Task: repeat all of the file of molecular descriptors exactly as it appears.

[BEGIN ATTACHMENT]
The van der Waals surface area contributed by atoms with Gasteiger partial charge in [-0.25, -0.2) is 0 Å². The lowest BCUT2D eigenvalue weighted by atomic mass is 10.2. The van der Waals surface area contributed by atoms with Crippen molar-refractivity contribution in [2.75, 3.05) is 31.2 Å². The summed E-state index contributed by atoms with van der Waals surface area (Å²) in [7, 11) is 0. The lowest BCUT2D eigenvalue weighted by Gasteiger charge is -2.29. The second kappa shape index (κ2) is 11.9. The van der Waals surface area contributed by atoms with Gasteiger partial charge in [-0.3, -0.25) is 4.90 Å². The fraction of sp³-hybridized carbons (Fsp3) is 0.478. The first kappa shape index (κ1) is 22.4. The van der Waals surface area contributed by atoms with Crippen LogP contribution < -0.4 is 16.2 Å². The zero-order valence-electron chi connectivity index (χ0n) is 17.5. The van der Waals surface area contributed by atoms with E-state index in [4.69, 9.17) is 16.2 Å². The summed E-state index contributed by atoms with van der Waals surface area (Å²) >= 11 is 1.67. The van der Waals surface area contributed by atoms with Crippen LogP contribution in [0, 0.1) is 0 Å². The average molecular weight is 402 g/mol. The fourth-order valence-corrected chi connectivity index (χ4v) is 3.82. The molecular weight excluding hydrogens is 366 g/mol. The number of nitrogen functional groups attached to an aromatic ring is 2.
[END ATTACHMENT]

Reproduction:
The van der Waals surface area contributed by atoms with Gasteiger partial charge in [-0.25, -0.2) is 0 Å². The lowest BCUT2D eigenvalue weighted by atomic mass is 10.2. The van der Waals surface area contributed by atoms with Crippen molar-refractivity contribution in [2.75, 3.05) is 31.2 Å². The summed E-state index contributed by atoms with van der Waals surface area (Å²) in [7, 11) is 0. The lowest BCUT2D eigenvalue weighted by Gasteiger charge is -2.29. The second kappa shape index (κ2) is 11.9. The van der Waals surface area contributed by atoms with Gasteiger partial charge in [-0.3, -0.25) is 4.90 Å². The fraction of sp³-hybridized carbons (Fsp3) is 0.478. The first kappa shape index (κ1) is 22.4. The van der Waals surface area contributed by atoms with Crippen LogP contribution < -0.4 is 16.2 Å². The zero-order valence-electron chi connectivity index (χ0n) is 17.5. The van der Waals surface area contributed by atoms with E-state index in [4.69, 9.17) is 16.2 Å². The summed E-state index contributed by atoms with van der Waals surface area (Å²) >= 11 is 1.67. The van der Waals surface area contributed by atoms with Crippen LogP contribution in [0, 0.1) is 0 Å². The average molecular weight is 402 g/mol. The fourth-order valence-corrected chi connectivity index (χ4v) is 3.82. The molecular weight excluding hydrogens is 366 g/mol. The number of nitrogen functional groups attached to an aromatic ring is 2.